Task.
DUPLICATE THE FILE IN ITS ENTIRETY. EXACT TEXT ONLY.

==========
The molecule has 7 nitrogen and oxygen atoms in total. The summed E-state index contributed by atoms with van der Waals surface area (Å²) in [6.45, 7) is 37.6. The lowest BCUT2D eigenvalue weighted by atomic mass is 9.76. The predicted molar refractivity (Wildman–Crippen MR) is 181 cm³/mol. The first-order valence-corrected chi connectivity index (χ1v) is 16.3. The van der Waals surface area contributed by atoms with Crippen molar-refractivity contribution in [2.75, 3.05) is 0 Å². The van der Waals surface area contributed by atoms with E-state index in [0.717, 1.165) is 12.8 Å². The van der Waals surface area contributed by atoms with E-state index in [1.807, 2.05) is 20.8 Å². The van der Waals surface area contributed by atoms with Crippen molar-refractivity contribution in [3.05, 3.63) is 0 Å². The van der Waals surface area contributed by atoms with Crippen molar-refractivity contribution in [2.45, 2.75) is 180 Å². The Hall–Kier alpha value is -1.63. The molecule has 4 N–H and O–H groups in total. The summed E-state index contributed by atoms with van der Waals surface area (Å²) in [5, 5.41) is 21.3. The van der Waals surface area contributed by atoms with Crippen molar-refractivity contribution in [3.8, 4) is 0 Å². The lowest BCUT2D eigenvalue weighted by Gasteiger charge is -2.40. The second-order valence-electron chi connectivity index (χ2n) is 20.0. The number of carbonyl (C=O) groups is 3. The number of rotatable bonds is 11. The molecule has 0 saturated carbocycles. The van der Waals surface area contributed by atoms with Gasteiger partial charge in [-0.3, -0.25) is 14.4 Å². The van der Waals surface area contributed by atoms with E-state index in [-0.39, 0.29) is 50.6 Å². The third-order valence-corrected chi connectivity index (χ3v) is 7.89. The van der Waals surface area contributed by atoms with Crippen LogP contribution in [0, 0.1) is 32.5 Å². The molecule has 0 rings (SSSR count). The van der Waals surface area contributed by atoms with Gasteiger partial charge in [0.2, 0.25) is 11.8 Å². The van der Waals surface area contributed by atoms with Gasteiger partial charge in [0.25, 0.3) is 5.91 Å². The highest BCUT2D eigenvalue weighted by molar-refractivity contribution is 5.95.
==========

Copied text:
The molecule has 7 nitrogen and oxygen atoms in total. The summed E-state index contributed by atoms with van der Waals surface area (Å²) in [6.45, 7) is 37.6. The lowest BCUT2D eigenvalue weighted by atomic mass is 9.76. The predicted molar refractivity (Wildman–Crippen MR) is 181 cm³/mol. The first-order valence-corrected chi connectivity index (χ1v) is 16.3. The van der Waals surface area contributed by atoms with Crippen molar-refractivity contribution in [2.75, 3.05) is 0 Å². The van der Waals surface area contributed by atoms with E-state index in [0.717, 1.165) is 12.8 Å². The van der Waals surface area contributed by atoms with E-state index in [1.807, 2.05) is 20.8 Å². The van der Waals surface area contributed by atoms with Crippen molar-refractivity contribution in [3.05, 3.63) is 0 Å². The van der Waals surface area contributed by atoms with Crippen molar-refractivity contribution in [2.45, 2.75) is 180 Å². The Hall–Kier alpha value is -1.63. The molecule has 4 N–H and O–H groups in total. The summed E-state index contributed by atoms with van der Waals surface area (Å²) in [5, 5.41) is 21.3. The van der Waals surface area contributed by atoms with Crippen molar-refractivity contribution in [3.8, 4) is 0 Å². The lowest BCUT2D eigenvalue weighted by Gasteiger charge is -2.40. The second-order valence-electron chi connectivity index (χ2n) is 20.0. The number of carbonyl (C=O) groups is 3. The number of rotatable bonds is 11. The molecule has 0 saturated carbocycles. The van der Waals surface area contributed by atoms with Gasteiger partial charge in [-0.3, -0.25) is 14.4 Å². The van der Waals surface area contributed by atoms with E-state index in [-0.39, 0.29) is 50.6 Å². The third-order valence-corrected chi connectivity index (χ3v) is 7.89. The van der Waals surface area contributed by atoms with Crippen LogP contribution in [0, 0.1) is 32.5 Å². The molecule has 0 rings (SSSR count). The van der Waals surface area contributed by atoms with Gasteiger partial charge in [0.2, 0.25) is 11.8 Å². The van der Waals surface area contributed by atoms with Gasteiger partial charge in [0.25, 0.3) is 5.91 Å². The highest BCUT2D eigenvalue weighted by molar-refractivity contribution is 5.95.